• Have each pair complete their own worksheet but share the same information with each other.
  • Tell partners to continue to use the clarifying questions you modeled when their partner offers a suggestion they might not understand, or if they want to offer more input. List some of the following examples and model using the ones you haven't used before:
    • "Why would you add ____?"
    • "Can you give me more details about ____?"
    • "What do you think about ____?"


  • Allow students to use their home language (L1) or their new language (L2) in all discussions. Provide bilingual reference materials to assist in their vocabulary word acquisition.
  • Encourage them to use the vocabulary cards and terms in their conversations and writing. Allow them to draw pictures to support their understanding of the terms.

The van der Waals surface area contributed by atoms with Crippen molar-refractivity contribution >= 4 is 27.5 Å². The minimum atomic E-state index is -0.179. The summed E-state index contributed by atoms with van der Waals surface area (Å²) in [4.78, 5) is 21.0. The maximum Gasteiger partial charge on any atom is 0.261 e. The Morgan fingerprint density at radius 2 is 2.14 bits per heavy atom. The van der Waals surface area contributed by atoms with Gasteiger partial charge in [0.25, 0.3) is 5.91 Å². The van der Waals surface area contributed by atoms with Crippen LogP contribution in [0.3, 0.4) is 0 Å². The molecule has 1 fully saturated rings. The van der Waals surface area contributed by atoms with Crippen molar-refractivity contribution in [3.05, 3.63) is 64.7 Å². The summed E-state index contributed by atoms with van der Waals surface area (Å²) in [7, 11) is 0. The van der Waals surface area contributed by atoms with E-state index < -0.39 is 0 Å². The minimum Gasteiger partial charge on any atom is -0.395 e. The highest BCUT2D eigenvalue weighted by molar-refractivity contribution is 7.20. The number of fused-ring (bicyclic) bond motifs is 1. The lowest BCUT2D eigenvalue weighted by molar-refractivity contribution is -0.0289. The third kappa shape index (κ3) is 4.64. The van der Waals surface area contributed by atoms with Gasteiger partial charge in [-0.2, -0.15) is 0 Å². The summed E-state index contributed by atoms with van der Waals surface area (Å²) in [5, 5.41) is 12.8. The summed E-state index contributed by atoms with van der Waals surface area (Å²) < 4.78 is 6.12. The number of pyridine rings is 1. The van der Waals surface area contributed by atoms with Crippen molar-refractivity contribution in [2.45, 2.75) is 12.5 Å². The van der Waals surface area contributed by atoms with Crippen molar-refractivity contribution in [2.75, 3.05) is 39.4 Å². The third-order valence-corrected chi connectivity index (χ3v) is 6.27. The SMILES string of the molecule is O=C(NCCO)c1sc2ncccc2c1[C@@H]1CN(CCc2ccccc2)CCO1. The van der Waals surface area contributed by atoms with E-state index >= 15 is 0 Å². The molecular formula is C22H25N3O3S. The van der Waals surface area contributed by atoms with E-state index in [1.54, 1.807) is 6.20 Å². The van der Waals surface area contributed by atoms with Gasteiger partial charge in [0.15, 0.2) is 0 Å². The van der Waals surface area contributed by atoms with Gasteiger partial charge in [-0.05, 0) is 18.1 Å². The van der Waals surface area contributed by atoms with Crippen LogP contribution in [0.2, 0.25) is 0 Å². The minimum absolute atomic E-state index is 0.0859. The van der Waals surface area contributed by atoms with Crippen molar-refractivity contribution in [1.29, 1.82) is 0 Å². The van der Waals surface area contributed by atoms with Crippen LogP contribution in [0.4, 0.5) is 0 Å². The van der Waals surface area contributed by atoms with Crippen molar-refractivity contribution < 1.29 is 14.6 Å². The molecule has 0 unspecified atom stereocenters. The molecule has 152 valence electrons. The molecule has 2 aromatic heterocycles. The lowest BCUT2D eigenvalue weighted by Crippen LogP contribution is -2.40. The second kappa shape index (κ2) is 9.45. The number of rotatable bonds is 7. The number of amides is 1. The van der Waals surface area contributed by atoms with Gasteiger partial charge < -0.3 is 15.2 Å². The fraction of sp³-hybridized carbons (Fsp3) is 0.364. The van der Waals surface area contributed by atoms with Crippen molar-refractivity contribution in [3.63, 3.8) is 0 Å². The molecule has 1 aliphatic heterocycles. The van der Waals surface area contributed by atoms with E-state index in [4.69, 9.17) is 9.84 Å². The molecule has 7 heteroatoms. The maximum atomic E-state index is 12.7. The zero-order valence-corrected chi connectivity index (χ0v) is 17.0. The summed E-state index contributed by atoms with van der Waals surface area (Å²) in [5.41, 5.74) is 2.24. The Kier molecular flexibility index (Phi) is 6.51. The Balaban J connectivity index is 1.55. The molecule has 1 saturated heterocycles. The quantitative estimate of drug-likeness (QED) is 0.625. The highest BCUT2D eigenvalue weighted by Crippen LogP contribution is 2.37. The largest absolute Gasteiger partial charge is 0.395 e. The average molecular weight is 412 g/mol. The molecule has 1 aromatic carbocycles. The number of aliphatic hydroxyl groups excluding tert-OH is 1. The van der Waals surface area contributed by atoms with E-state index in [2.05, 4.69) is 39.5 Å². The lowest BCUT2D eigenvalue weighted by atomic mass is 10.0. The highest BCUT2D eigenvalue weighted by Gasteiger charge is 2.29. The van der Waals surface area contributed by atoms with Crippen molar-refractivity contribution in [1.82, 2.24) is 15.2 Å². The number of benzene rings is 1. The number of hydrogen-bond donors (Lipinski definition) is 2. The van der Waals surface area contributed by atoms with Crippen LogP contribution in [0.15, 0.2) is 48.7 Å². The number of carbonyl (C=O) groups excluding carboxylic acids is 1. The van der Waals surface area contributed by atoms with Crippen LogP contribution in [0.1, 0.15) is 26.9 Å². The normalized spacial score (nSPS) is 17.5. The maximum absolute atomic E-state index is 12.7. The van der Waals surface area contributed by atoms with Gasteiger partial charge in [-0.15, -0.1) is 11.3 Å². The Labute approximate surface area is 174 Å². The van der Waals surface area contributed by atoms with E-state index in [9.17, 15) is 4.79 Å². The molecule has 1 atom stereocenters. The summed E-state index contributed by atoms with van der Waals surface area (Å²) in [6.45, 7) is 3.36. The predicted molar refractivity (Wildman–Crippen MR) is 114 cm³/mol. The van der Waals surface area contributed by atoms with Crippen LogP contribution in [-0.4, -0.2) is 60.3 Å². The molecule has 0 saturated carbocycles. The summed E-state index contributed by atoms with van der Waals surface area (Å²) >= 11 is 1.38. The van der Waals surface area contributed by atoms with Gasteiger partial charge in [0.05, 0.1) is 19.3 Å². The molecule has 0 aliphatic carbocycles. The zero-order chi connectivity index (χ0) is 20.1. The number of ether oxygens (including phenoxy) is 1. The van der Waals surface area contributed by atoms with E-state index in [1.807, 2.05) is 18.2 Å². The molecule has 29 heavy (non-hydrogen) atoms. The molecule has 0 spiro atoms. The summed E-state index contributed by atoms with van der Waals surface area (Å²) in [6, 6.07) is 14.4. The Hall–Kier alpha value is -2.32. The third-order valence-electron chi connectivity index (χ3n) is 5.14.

• Provide sentence stems for all the writing and oral portions of the lesson.


  • Pair students with mixed ability groups so they can offer explanations and provide feedback to beginning ELs when appropriate.
  • Encourage them to create more complex word problems with more numbers in their expressions or more details depending on their mathematical mastery of the concept.
(7 minutes)
  • Distribute a sheet of copy paper and conduct a 3-2-1 activity. Ask students to label their papers 1–3. Have students write:
    • Three expressions using different operations
    • Two sentences about the expression (i.e., the word problem)
    • One question they have about writing word problems
(3 minutes)
  • Choose volunteers to share their questions and ask other students to answer the questions. Correct misconceptions as necessary.
  • Tell students that being able to create a word problem for an expression shows their understanding of operations and that understanding will help them solve word problems they did not create.